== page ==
Buhari Hate Igbos, IPOB Proscription is a Clear Hatred – Bishop Chukwuma

Buhari Hate Igbos, IPOB Proscription is a Clear Hatred – Bishop Chukwuma


The Anglican Archbishop of Enugu Ecclesiastical Province, Most Reverend Emmanuel Chukwuma, has spoken on the faith of the Igbos in Nigeria and Biafra agitation, says that President Muhammadu Buhari hates the Igbos.

Bishop Chukwuma made the statement in part of an interview with Sun while taking a critical look at the current state of Nigerians at 57th independence anniversary.

Talking about the alleged marginalisation of the South-east by the present administration, do you subscribe to the view in some quarters that President Buhari hates the Igbo?

He does and that is very obvious. Buhari hates the Igbo and he made it quite clear initially because he felt that Igbos didn’t vote for him. But once politics is over, political grievances should also be over. He should not be marginalising the Igbo because they did not vote for him.

How about tomorrow? You have to prepare their minds and show them that you love them so that they can vote for you or your party tomorrow. But he is not doing that because there is a sort of sentimental negativity against the Igbo, which is not right at all.

Look at the issue of IPOB and Fulani herdsmen; the government has declared IPOB as a terrorist group but says that Fulani herdsmen that have been terrorising communities across the country are not terrorists but herdsmen. That is part of the hatred.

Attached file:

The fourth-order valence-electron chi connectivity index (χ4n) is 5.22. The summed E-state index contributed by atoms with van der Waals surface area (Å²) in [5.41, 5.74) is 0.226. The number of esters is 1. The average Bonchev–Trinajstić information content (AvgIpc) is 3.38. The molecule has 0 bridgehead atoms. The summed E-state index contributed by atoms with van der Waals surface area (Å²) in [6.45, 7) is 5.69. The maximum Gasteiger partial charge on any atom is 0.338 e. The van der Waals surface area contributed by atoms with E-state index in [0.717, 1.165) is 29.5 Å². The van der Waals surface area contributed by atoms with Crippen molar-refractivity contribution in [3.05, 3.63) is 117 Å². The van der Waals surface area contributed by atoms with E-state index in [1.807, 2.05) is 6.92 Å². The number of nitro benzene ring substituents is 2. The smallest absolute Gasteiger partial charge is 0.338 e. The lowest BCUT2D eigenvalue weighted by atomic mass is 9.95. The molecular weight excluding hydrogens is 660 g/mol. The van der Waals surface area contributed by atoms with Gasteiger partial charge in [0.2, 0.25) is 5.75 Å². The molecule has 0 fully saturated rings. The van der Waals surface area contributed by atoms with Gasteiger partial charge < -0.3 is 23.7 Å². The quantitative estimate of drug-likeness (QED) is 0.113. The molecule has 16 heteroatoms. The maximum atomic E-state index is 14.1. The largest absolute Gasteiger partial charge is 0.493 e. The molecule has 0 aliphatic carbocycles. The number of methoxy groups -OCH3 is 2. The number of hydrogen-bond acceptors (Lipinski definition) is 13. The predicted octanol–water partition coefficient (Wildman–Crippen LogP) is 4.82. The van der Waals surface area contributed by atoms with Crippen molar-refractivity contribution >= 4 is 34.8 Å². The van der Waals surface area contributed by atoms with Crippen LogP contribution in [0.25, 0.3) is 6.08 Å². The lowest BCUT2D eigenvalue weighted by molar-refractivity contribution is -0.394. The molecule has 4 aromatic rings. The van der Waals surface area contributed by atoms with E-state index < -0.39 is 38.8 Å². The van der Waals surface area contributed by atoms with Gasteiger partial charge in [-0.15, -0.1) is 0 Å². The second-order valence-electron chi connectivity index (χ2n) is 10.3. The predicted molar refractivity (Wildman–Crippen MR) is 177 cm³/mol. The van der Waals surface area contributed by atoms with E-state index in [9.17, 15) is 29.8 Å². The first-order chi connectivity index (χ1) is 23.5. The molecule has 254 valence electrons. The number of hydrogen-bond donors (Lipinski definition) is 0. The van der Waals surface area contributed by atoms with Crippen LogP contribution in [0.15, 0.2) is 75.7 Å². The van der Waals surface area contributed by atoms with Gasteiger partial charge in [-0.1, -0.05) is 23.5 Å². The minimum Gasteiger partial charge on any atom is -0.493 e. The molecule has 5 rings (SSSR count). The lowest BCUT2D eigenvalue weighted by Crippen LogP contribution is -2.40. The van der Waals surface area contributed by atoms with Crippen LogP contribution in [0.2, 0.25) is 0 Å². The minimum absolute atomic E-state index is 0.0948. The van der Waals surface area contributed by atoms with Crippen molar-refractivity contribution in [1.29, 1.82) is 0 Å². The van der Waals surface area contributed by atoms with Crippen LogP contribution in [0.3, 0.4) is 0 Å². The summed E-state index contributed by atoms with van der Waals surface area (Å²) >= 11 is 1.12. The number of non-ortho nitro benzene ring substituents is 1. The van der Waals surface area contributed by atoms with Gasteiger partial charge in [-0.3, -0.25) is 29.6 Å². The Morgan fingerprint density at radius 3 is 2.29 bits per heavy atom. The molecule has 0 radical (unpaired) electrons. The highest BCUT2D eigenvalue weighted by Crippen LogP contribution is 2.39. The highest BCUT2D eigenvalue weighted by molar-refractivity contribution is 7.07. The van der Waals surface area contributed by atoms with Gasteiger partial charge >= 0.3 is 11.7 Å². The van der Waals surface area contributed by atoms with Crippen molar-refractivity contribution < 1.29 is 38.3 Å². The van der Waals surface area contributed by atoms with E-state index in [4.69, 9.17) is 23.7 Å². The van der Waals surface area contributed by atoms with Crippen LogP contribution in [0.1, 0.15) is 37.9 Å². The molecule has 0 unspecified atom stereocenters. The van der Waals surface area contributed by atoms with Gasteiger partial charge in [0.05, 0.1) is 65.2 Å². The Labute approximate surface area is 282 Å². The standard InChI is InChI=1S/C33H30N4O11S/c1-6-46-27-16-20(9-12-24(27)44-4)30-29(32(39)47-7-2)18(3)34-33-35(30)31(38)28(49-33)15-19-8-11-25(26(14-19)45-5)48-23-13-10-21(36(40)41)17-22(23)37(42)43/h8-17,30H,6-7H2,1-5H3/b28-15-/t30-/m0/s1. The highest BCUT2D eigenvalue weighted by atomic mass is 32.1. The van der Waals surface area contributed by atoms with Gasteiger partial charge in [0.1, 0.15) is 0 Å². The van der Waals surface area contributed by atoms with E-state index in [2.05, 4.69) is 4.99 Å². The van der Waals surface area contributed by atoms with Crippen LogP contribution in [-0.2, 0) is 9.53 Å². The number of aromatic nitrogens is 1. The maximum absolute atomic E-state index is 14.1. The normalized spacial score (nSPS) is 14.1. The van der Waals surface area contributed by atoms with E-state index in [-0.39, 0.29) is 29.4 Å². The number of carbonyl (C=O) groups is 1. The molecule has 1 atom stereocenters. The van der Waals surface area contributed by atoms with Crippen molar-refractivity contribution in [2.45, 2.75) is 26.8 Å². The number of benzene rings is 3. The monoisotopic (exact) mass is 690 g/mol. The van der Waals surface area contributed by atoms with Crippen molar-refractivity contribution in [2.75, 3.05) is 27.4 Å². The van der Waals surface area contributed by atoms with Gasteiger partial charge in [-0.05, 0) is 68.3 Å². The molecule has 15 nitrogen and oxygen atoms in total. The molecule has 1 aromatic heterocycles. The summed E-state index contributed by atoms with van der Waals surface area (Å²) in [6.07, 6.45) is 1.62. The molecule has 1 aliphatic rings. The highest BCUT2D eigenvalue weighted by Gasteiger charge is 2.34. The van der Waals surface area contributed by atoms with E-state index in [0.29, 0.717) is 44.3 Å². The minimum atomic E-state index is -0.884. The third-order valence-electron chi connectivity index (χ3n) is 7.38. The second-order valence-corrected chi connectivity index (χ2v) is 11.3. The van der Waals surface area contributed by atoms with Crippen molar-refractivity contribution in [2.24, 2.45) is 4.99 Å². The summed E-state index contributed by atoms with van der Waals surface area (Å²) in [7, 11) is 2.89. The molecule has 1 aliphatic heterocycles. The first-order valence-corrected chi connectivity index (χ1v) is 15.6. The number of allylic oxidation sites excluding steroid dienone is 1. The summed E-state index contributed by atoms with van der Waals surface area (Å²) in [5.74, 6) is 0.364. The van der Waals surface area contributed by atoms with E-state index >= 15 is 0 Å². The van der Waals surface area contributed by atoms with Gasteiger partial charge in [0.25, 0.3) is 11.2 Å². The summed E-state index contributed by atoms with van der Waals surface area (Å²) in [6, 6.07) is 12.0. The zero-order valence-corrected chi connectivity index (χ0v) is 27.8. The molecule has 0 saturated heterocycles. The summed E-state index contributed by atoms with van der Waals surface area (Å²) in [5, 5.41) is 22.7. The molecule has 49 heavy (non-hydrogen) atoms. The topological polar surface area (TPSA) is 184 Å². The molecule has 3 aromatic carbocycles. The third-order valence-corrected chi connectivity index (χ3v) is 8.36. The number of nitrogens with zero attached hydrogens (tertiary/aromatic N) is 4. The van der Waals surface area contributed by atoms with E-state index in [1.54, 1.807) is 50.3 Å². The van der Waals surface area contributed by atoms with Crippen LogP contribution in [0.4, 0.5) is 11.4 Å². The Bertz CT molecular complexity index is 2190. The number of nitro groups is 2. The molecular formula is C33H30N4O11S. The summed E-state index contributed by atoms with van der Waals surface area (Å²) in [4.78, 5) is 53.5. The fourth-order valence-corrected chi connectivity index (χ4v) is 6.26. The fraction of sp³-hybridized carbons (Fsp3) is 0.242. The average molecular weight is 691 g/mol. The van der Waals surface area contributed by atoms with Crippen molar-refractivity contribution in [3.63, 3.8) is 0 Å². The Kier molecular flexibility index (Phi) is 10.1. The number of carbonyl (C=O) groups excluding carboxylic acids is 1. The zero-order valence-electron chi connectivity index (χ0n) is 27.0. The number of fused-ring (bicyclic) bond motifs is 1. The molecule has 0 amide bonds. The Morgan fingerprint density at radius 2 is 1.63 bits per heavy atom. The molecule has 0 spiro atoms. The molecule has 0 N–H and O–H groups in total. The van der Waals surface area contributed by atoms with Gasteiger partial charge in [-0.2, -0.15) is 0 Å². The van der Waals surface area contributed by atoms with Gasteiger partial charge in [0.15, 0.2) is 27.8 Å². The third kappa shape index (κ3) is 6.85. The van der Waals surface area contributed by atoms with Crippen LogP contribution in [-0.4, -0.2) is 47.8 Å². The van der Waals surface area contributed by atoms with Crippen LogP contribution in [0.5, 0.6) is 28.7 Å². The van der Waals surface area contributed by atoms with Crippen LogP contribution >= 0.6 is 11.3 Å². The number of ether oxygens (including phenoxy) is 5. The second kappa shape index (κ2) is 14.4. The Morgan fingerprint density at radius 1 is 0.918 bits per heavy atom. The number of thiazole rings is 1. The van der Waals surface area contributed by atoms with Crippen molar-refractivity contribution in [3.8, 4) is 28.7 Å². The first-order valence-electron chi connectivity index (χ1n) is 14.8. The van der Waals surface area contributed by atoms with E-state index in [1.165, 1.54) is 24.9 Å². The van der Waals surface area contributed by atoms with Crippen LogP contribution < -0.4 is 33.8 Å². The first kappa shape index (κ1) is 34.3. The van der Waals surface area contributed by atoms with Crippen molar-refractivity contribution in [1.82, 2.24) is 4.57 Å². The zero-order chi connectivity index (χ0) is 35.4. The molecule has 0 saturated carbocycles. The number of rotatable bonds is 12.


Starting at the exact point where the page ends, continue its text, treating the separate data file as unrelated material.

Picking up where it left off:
What development has he brought to Igbo land? The roads are not good; the second Niger Bridge is not done; the harbour in Onitsha is being neglected; and appointments are not being equitably shared. I mean, what kind of rubbish is that?

So, he should behave himself as a leader of all and not behaving as if he is a leader of Daura or the Hausa/Fulani alone.

On the issue of IPOB, don’t you think they really went too far by, for instance, by establishing a secret security service and all that?

If you can recall, there was a time I warned Nnamdi Kanu in your newspaper. It was on the front page of The Sun. I do not support the actions of IPOB. By the way, who are the IPOB? IPOB is not recognised by the United Nations because Igbo people who were the indigenous people of America are no more there.

So, it’s a wrong terminology and it’s not even registered. But the thing is that something caused them to be doing what they are doing — agitating for their right. And that is what we must look into. What is the cause of these peoples’ action?

Two, the elders in the South-east have failed to take their positions and that is why the youth stepped in. That is why the elders must take up their positions rightly now.